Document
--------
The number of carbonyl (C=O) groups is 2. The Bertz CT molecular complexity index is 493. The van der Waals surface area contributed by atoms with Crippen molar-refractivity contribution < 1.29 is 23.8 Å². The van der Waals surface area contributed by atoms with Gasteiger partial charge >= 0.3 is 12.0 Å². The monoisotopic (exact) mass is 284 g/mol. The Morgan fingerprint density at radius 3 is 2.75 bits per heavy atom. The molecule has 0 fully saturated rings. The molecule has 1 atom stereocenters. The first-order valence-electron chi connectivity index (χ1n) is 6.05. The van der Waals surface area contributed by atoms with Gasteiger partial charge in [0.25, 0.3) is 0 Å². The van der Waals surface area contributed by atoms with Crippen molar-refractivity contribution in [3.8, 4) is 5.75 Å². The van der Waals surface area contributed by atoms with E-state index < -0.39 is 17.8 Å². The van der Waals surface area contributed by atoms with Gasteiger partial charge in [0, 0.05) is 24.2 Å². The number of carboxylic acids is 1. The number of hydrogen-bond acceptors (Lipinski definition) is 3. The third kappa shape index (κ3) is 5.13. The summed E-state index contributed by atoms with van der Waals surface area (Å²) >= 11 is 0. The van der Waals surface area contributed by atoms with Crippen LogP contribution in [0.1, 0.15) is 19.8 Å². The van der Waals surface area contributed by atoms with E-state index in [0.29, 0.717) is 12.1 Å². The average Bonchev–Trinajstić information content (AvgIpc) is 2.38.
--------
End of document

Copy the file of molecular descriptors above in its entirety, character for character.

The number of carbonyl (C=O) groups is 2. The Bertz CT molecular complexity index is 493. The van der Waals surface area contributed by atoms with Crippen molar-refractivity contribution < 1.29 is 23.8 Å². The van der Waals surface area contributed by atoms with Gasteiger partial charge >= 0.3 is 12.0 Å². The monoisotopic (exact) mass is 284 g/mol. The Morgan fingerprint density at radius 3 is 2.75 bits per heavy atom. The molecule has 0 fully saturated rings. The molecule has 1 atom stereocenters. The first-order valence-electron chi connectivity index (χ1n) is 6.05. The van der Waals surface area contributed by atoms with Gasteiger partial charge in [0.25, 0.3) is 0 Å². The van der Waals surface area contributed by atoms with Crippen molar-refractivity contribution in [3.8, 4) is 5.75 Å². The van der Waals surface area contributed by atoms with E-state index < -0.39 is 17.8 Å². The van der Waals surface area contributed by atoms with Gasteiger partial charge in [0, 0.05) is 24.2 Å². The number of carboxylic acids is 1. The number of hydrogen-bond acceptors (Lipinski definition) is 3. The third kappa shape index (κ3) is 5.13. The summed E-state index contributed by atoms with van der Waals surface area (Å²) >= 11 is 0. The van der Waals surface area contributed by atoms with Crippen LogP contribution in [0.1, 0.15) is 19.8 Å². The van der Waals surface area contributed by atoms with E-state index in [0.29, 0.717) is 12.1 Å². The average Bonchev–Trinajstić information content (AvgIpc) is 2.38.